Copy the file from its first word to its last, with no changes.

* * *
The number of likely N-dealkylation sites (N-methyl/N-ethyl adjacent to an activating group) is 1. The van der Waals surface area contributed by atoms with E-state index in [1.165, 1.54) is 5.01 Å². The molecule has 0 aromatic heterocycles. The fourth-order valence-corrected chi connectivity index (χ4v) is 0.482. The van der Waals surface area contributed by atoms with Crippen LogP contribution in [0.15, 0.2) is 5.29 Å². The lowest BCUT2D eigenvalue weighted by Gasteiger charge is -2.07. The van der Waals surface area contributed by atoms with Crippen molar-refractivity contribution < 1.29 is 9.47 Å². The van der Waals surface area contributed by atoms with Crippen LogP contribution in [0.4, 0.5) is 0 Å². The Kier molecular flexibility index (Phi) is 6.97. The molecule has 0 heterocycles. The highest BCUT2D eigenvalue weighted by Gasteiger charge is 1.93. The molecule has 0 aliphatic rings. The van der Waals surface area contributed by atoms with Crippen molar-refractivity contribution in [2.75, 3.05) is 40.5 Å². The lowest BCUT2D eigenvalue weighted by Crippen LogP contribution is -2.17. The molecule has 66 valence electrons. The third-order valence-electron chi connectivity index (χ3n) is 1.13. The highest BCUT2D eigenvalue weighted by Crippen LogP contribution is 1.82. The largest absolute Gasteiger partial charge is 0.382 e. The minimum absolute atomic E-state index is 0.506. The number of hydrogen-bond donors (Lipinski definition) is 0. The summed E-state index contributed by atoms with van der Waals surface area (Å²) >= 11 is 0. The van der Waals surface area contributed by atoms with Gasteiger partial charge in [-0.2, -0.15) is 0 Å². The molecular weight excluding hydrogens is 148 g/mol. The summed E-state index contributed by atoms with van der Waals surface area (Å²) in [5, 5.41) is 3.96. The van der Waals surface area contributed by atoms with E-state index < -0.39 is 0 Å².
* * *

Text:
The number of likely N-dealkylation sites (N-methyl/N-ethyl adjacent to an activating group) is 1. The van der Waals surface area contributed by atoms with E-state index in [1.165, 1.54) is 5.01 Å². The molecule has 0 aromatic heterocycles. The fourth-order valence-corrected chi connectivity index (χ4v) is 0.482. The van der Waals surface area contributed by atoms with Crippen LogP contribution in [0.15, 0.2) is 5.29 Å². The lowest BCUT2D eigenvalue weighted by Gasteiger charge is -2.07. The van der Waals surface area contributed by atoms with Crippen molar-refractivity contribution < 1.29 is 9.47 Å². The van der Waals surface area contributed by atoms with Crippen LogP contribution in [0.4, 0.5) is 0 Å². The Kier molecular flexibility index (Phi) is 6.97. The molecule has 0 heterocycles. The highest BCUT2D eigenvalue weighted by Gasteiger charge is 1.93. The molecule has 0 aliphatic rings. The van der Waals surface area contributed by atoms with Crippen molar-refractivity contribution in [2.75, 3.05) is 40.5 Å². The lowest BCUT2D eigenvalue weighted by Crippen LogP contribution is -2.17. The molecule has 66 valence electrons. The third-order valence-electron chi connectivity index (χ3n) is 1.13. The highest BCUT2D eigenvalue weighted by Crippen LogP contribution is 1.82. The largest absolute Gasteiger partial charge is 0.382 e. The minimum absolute atomic E-state index is 0.506. The number of hydrogen-bond donors (Lipinski definition) is 0. The summed E-state index contributed by atoms with van der Waals surface area (Å²) >= 11 is 0. The van der Waals surface area contributed by atoms with Gasteiger partial charge in [-0.2, -0.15) is 0 Å². The molecular weight excluding hydrogens is 148 g/mol. The summed E-state index contributed by atoms with van der Waals surface area (Å²) in [5, 5.41) is 3.96. The van der Waals surface area contributed by atoms with E-state index < -0.39 is 0 Å².